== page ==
Staff have allegedly been planting bullets into the bags of unsuspecting passengers at Philippines’ Manila Airport.
Legislators have called for an investigation into the supposed racket that extorts money from passengers by threatening to charge or arrest them for carrying illegal ammunition, the BBC reported.
“This is becoming an international embarrassment,” said Sherwin Gatchalian, a member of the tourism committee in the House of Representatives, according to the BBC. He warned that the offenders were “not afraid to prey on foreigners.”
A Filipino worker and Japanese tourist were the latest passengers to be detained in the swindle at the Southeast Asian nation’s main gateway. Other targets have reportedly been taken to court for refusing to pay fines.
They also come ahead of the Philippines hosting US President Barack Obama and other world leaders for the annual Asia-Pacific Economic Cooperation summit on November 18.
Responding to the media frenzy, Transport Secretary Joseph Emilio Abaya said the scam had been “blown out of proportion” but confirmed cases had been filed against security officers over two alleged extortion attempts.
“A single case of any passenger ... charged or victimised by planting (bullets) is unjust ... it merits full government attention,” Abaya told reporters.
Abaya said one of the cases involved a complaint from an American. Although he did not give details on the American, local press have widely reported allegations from a US missionary who said a bullet was planted in his luggage at Manila airport.
Security personnel demanded 30,000 pesos (A$900) or they would press charges for illegal possession of live ammunition, media reports cited the American as saying.
He refused and was charged, then released on bail, according to the reports. A US embassy spokesman declined to comment on the case.
In the Philippines, possession of live ammunition is punishable by six to 12 years in jail.
Philippine media outlets have carried reports of many passengers claiming to have had bullets planted in their luggage, with security personnel then demanding cash to avoid being charged and allowed to catch their flights.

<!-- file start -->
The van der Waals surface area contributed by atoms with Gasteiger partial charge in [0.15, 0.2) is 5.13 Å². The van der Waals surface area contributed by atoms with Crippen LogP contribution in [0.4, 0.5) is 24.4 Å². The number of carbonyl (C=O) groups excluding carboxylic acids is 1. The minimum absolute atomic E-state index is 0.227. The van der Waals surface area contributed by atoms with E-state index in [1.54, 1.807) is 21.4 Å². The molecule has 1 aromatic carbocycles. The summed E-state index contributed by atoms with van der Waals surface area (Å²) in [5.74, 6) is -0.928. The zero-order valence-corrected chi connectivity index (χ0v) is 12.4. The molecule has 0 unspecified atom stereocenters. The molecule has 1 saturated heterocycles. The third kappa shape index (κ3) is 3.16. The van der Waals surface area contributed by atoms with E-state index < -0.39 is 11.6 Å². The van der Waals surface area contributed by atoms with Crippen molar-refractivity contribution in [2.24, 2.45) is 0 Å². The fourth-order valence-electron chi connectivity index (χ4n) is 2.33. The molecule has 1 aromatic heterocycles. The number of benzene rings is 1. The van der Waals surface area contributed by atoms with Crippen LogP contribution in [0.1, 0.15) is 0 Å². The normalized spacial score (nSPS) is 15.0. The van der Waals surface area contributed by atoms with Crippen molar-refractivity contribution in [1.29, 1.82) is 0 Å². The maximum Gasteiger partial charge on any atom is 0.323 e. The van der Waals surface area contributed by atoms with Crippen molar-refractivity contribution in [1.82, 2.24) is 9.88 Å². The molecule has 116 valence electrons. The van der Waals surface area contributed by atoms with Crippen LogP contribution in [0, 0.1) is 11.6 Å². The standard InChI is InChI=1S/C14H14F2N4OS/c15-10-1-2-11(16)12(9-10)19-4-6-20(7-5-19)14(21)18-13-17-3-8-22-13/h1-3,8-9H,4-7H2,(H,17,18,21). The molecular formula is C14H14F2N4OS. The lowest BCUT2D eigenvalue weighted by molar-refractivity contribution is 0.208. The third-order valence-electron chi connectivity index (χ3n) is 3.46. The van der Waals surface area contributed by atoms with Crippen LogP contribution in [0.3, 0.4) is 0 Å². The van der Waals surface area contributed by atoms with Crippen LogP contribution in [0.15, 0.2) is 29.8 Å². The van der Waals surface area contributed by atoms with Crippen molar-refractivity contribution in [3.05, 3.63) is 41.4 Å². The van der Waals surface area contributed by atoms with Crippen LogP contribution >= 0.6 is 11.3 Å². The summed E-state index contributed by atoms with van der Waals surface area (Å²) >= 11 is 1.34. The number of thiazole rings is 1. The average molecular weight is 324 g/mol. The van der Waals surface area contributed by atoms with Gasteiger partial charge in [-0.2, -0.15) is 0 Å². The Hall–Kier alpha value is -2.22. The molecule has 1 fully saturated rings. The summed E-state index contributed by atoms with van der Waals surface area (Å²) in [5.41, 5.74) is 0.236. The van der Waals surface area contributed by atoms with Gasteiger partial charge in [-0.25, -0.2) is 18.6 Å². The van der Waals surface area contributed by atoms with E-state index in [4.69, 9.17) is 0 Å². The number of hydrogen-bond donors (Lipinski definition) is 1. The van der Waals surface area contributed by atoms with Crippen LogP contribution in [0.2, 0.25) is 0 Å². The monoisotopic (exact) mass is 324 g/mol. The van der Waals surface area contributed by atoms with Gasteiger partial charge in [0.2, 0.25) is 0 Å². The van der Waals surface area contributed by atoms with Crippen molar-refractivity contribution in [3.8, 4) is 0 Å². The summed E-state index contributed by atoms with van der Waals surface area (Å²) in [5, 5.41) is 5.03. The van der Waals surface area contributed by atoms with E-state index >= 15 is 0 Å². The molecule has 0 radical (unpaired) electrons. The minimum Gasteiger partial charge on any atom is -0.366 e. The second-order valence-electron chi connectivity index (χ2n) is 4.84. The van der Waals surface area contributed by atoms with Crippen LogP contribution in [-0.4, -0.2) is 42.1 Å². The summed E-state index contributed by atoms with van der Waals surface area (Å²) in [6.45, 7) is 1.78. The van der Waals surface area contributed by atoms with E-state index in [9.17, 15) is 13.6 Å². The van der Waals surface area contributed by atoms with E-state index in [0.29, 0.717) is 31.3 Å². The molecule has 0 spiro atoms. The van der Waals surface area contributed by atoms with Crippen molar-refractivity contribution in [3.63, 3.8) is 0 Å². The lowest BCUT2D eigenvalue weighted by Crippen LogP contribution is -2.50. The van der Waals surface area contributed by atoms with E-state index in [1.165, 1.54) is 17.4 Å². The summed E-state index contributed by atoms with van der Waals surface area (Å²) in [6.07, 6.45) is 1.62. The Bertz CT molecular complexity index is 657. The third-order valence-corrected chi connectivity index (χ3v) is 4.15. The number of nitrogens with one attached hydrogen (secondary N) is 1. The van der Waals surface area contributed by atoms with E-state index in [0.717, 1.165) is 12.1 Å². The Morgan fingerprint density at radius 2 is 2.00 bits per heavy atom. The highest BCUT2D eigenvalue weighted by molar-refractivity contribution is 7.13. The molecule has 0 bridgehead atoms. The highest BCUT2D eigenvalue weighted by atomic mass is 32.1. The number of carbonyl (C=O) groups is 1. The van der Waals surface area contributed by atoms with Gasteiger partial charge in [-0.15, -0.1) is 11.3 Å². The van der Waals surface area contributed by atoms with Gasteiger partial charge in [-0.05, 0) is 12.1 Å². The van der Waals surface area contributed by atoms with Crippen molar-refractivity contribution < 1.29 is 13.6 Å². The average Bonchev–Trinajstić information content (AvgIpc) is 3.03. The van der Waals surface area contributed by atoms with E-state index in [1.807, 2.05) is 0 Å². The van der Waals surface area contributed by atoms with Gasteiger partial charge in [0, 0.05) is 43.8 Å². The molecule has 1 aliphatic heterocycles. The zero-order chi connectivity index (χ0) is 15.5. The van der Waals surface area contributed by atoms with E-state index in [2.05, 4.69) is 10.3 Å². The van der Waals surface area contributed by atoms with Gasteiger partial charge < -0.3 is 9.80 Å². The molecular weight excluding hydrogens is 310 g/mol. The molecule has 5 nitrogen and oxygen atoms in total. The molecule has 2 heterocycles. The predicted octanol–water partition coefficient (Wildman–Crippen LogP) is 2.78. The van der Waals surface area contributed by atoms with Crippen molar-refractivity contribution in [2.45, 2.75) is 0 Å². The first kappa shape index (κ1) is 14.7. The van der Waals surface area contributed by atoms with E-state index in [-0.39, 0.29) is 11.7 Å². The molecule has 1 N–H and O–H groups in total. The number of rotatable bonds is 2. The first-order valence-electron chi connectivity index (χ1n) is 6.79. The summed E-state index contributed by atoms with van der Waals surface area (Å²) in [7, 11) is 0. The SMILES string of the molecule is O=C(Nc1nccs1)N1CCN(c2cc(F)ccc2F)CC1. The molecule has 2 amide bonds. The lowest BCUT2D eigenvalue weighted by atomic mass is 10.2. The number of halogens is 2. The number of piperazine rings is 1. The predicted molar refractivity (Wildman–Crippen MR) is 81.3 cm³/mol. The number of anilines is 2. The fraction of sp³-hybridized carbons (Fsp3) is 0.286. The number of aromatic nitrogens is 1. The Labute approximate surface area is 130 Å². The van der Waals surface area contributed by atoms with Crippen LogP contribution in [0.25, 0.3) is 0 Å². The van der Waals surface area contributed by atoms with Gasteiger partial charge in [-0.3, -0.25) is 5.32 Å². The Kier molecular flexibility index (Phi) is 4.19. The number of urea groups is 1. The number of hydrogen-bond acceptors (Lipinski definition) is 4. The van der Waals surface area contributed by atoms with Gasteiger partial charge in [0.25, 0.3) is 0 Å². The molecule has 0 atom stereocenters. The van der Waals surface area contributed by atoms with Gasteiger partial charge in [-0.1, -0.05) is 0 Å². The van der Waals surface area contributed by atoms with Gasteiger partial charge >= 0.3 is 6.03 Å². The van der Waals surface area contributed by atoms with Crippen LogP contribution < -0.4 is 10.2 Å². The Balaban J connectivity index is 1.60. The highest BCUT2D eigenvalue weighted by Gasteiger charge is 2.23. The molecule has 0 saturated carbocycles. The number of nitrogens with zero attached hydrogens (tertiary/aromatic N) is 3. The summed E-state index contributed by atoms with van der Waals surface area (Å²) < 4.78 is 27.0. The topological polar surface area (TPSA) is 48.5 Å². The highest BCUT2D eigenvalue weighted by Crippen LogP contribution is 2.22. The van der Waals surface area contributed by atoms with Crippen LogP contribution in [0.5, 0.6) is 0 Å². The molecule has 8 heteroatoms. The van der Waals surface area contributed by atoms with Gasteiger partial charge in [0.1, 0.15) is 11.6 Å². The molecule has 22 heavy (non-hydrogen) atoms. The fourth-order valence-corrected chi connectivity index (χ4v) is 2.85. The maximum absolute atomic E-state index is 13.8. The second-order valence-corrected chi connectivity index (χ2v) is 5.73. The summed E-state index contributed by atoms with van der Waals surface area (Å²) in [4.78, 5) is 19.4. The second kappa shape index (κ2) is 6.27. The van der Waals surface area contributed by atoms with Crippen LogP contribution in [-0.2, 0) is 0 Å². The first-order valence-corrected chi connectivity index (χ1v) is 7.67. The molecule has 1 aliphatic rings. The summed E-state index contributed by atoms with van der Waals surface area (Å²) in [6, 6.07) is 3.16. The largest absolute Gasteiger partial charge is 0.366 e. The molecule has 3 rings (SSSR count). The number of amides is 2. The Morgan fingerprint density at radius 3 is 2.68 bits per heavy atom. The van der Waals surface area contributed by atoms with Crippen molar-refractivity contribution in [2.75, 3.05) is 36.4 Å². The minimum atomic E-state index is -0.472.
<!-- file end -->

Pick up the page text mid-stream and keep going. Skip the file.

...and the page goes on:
The scam has apparently built off a tradition for some Filipinos to carry bullets as lucky charms, so it is not unheard of for people to carry them in their bags.
In its advisory, the United Nations warned its employees to lock their luggage, never keep bags out of sight and consider wrapping them in plastic, two UN staff based in Manila told AFP.
When asked about the advisory, a spokeswoman at the United Nations Information Centre in Manila declined to comment.
Corruption is a major problem throughout all government institutions in the Philippines.
Here are some other travel scams to watch out for:
CHINA’S TEAHOUSE SCAM
Australians have been the target of a number of scams in China, including being drugged and robbed after accepting offers of food, drink or transportation from strangers; and the increasingly common “teahouse scam”.
According to DFAT, this is how it goes down: “An increasing number of tourists are being approached and invited for a drink at a teahouse nearby for an number of reasons including ‘to practice English’. Afterwards the tourist is presented with a vastly inflated bill and is not permitted to leave until they pay the bill by credit card. Physical violence, including serious assault, and credit card skimming or duplication has occurred.”
This is most prevalent in Thailand, but common throughout Southeast Asia in general. A tourist may ask the driver to take them to a particular hotel, temple, or shop and he’ll say it’s closed/burned down/no good, but he just happens to know a better one close by! The driver gets a commission for delivering the tourist to the destination, and it’s usually a poor imitation of the desired destination.
There’s even an entire fake tourist centre not far from Bangkok airport, according to travel safety specialist at Travel Insurance Direct Phil Sylvester: “Here the travel agents will say they’ve never heard of your booked hotel, but thankfully they can arrange a room at another establishment. Phew, how lucky — NOT!”
PAINT THE TOWN RED
In Argentina there’s a scam where someone will put paint (commonly a bright colour such as red) on a traveller’s bag, be very apologetic and try and wipe it off, then they grab it. If someone does this, hold onto your bag tightly and say you do not need help.
Phony police officers are common in destinations such as Thailand and often falsely accuse travellers of committing crimes. For example, fake police may charge an on-the-spot fine for putting out a cigarette in public. Make sure to check the officer’s ID and contact the real police if in doubt.
Southeast Asia has its fair share of scams, but fake monks appear to pop up in almost all countries in the region. Dressed just like the real deal, these fake monks hit up tourist hot spots looking to collect “alms”, but they’re really after “financial donations”.
A bar or restaurant will lure tourists in by providing a menu with cheap prices, then switching it with a pricier “tourist menu” once inside. It could see the bill double in the end. This scam is common in China and parts of southern Europe. Try to hold onto the menu first that is shown to you.
GYPSY BABY TOSS
Here a gypsy woman will approach travellers — usually single females — and toss what appears to be a young child (really a doll) into their arms. Fellow scammers then grab valuables from the traveller amid the confusion. Move away quickly if approached by gypsy beggars. They may also attack with newspapers.